Going Beyond Performative Feminism


Tatiana Joseph-Saunders, Culture Reporter

March is Women’s History Month and we need to talk about how everyone can be a better ally and a worthwhile advocate. A better advocate for everyone, for women, for the LGBTQ+ community, for people of color, etc. No, this is not an article on how to teach you to be a feminist, hopefully, that’s already covered. I wanted to talk about how to be a feminist without seeming performative or overcompensating.


Being performative is a concern when talking about any form of activism and allyship. You can advocate for those who do not look like you, do not identify themselves the same as you, without seeming disingenuous. That’s what being performative essentially means, in an advocacy sense. An article on performative allyship by scarymommy.com has a great definition- “when an individual from a majority or privileged group (white/straight/cis/abled) professes their support of and/or solidarity with a marginalized group (identifies themselves as an ally) in a way that either isn’t helpful to that group, draws attention away from that group, or actively harms that group.”


If given some thought, it is not too hard to notice the performative activism whenever a particular social movement gets put into the public eye. When the Black Lives Matter (BLM) movement garnered more attention in the past year or two, a lot of people thought that posting a black square on their Instagram was ~the move~.

This was performative because while bringing awareness to a movement may prove helpful in the beginning stages when it comes to BLM, awareness is not what’s needed at this point. Changes in laws and societal behavior are what’s needed. Sure, if a movement is fighting for the discovery of a cure of a disease or the acceptance of identities or characteristics people cannot change- an Instagram post might prove significant. But for a movement against pure hate and one fighting for laws to be made and people to stop being killed- an Instagram post is not doing anything for those oppressed. An Instagram post is simply making the poster feel better, and showing their followers that “they care”.  

Another example of performative activism was when a slew of celebrities, led by Gal Gadot, got together and sang “Imagine” last March when COVID-19 was first getting on everyone’s radar. This was a tone-deaf, performative moment of “activism” because having a group of the richest people in Hollywood sing a song to help “boost morale” while thousands of people die does nothing for no one.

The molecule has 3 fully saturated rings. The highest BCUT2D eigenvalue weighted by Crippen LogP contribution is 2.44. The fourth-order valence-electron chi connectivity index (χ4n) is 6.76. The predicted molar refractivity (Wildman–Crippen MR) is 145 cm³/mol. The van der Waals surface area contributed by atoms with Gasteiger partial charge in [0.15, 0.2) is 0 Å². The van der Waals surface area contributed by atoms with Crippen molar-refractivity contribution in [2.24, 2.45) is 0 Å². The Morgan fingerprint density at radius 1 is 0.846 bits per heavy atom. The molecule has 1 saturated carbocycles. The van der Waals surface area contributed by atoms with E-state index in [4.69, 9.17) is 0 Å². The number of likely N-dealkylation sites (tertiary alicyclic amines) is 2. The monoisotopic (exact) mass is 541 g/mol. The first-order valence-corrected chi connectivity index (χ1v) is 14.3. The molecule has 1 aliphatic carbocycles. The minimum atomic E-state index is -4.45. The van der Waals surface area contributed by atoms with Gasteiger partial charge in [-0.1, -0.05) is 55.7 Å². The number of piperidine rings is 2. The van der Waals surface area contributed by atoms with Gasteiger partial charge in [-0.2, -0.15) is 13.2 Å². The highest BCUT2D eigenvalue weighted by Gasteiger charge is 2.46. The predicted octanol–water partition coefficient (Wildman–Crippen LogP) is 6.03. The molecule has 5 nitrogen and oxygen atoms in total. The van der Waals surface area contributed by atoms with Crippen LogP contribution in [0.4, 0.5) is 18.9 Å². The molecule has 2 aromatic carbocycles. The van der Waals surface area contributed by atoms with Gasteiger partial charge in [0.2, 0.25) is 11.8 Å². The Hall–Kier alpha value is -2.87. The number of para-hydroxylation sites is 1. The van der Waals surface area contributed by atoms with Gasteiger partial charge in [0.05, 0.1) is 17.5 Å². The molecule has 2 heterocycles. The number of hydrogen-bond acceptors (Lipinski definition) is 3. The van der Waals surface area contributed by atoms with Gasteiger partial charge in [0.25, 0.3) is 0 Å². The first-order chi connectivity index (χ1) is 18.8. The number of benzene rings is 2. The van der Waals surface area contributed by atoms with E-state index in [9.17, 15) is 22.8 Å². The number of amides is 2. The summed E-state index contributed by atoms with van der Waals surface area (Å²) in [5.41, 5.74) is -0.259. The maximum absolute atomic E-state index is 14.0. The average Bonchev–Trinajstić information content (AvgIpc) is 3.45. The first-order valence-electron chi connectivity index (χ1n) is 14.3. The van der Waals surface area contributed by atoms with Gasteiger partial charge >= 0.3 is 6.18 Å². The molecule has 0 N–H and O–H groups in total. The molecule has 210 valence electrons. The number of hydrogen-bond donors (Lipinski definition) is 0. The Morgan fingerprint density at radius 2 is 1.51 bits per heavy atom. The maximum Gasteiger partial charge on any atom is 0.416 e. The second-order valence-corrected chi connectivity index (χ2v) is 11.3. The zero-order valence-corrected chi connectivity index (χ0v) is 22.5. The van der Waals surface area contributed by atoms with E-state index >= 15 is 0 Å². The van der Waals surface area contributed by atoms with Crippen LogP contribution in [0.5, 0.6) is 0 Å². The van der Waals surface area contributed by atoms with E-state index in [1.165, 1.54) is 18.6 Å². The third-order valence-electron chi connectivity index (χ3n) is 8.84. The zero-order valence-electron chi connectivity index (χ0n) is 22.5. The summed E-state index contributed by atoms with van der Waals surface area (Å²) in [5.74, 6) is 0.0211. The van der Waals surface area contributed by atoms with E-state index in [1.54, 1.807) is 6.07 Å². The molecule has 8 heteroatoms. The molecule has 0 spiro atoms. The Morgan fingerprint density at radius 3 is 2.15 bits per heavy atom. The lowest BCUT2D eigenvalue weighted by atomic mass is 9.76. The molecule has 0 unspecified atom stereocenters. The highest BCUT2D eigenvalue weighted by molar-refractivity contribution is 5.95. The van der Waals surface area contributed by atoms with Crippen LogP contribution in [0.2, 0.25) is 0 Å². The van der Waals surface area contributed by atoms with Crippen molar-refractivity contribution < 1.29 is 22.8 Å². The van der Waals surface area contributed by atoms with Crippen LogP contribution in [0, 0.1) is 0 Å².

Every celebrity in the video could donate to research for finding a vaccine, or publicize informations on how to stay safe during a pandemic, or donate funds to help those who have been personally affected by the pandemic… but posting a video of you singing while you are quarantining…inexpensive homes…with easy access to tests … And the ability to jet off to the next country as soon as yours is in lockdown… is not doing anything for those struggling.

It allowed celebrities to pat themselves on the back because they “brought a smile” to the face of people dealing with poverty, sickness, and strife during a pandemic. Now, if this video was paired with a significant donation to a COVID-19 fund or organization, maybe it wouldn’t have been as laughable nor inappropriate. Yet, this was not the case. 

Now how can you, the ever-improving feminist, avoid being performative or exploitative during Women’s History Month? You can put your money where your mouth is. You can make sure women are listened to in your everyday interactions, whether that’s a meeting, whether it’s in classes, whether it’s in your own friend group. If you are not a woman, you can use your inherent privilege to uplift the voices and actions of women around you. You can listen to the injustices they face, listen to their opinions, without giving your input right out the gate. You can advocate for equal rights and show that everyone should be a feminist, no matter your gender identity or sex.